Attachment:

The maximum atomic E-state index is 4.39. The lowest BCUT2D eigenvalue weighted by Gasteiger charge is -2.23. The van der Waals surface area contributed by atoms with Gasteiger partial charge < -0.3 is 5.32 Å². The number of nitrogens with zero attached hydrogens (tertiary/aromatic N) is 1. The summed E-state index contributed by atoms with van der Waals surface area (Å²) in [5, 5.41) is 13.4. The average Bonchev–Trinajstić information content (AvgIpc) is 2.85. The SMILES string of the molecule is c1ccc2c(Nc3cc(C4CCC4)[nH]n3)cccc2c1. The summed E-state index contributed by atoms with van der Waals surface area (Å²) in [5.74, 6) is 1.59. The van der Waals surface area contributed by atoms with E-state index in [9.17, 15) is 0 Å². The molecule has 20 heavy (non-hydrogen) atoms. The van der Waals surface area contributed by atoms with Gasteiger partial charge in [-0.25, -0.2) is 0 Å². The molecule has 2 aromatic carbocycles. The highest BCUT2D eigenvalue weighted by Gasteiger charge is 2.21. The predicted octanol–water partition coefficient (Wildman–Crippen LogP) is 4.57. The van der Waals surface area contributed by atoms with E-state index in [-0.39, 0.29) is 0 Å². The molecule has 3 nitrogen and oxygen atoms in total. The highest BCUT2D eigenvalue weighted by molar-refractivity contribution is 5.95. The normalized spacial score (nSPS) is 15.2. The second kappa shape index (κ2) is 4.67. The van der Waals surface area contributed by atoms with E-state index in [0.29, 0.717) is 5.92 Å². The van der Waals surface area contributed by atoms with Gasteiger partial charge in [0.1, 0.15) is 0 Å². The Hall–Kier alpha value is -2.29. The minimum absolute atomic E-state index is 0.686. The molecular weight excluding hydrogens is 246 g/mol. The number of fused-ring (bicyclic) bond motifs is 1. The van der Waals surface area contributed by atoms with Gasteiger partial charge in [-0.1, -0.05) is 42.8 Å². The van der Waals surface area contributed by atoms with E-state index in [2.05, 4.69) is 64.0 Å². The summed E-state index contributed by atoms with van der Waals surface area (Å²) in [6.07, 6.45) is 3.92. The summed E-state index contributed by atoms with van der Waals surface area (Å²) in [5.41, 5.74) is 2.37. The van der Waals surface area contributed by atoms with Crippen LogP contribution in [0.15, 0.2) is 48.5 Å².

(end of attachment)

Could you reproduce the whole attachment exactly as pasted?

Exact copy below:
The maximum atomic E-state index is 4.39. The lowest BCUT2D eigenvalue weighted by Gasteiger charge is -2.23. The van der Waals surface area contributed by atoms with Gasteiger partial charge < -0.3 is 5.32 Å². The number of nitrogens with zero attached hydrogens (tertiary/aromatic N) is 1. The summed E-state index contributed by atoms with van der Waals surface area (Å²) in [5, 5.41) is 13.4. The average Bonchev–Trinajstić information content (AvgIpc) is 2.85. The SMILES string of the molecule is c1ccc2c(Nc3cc(C4CCC4)[nH]n3)cccc2c1. The summed E-state index contributed by atoms with van der Waals surface area (Å²) in [5.74, 6) is 1.59. The van der Waals surface area contributed by atoms with E-state index in [9.17, 15) is 0 Å². The molecule has 20 heavy (non-hydrogen) atoms. The van der Waals surface area contributed by atoms with Gasteiger partial charge in [-0.25, -0.2) is 0 Å². The molecule has 2 aromatic carbocycles. The highest BCUT2D eigenvalue weighted by Gasteiger charge is 2.21. The predicted octanol–water partition coefficient (Wildman–Crippen LogP) is 4.57. The van der Waals surface area contributed by atoms with E-state index in [-0.39, 0.29) is 0 Å². The molecule has 3 nitrogen and oxygen atoms in total. The highest BCUT2D eigenvalue weighted by molar-refractivity contribution is 5.95. The normalized spacial score (nSPS) is 15.2. The second kappa shape index (κ2) is 4.67. The van der Waals surface area contributed by atoms with E-state index in [0.29, 0.717) is 5.92 Å². The van der Waals surface area contributed by atoms with Gasteiger partial charge in [0.1, 0.15) is 0 Å². The Hall–Kier alpha value is -2.29. The minimum absolute atomic E-state index is 0.686. The molecular weight excluding hydrogens is 246 g/mol. The number of fused-ring (bicyclic) bond motifs is 1. The van der Waals surface area contributed by atoms with Gasteiger partial charge in [-0.1, -0.05) is 42.8 Å². The van der Waals surface area contributed by atoms with E-state index in [2.05, 4.69) is 64.0 Å². The summed E-state index contributed by atoms with van der Waals surface area (Å²) in [6.07, 6.45) is 3.92. The summed E-state index contributed by atoms with van der Waals surface area (Å²) in [5.41, 5.74) is 2.37. The van der Waals surface area contributed by atoms with Crippen LogP contribution in [0.15, 0.2) is 48.5 Å².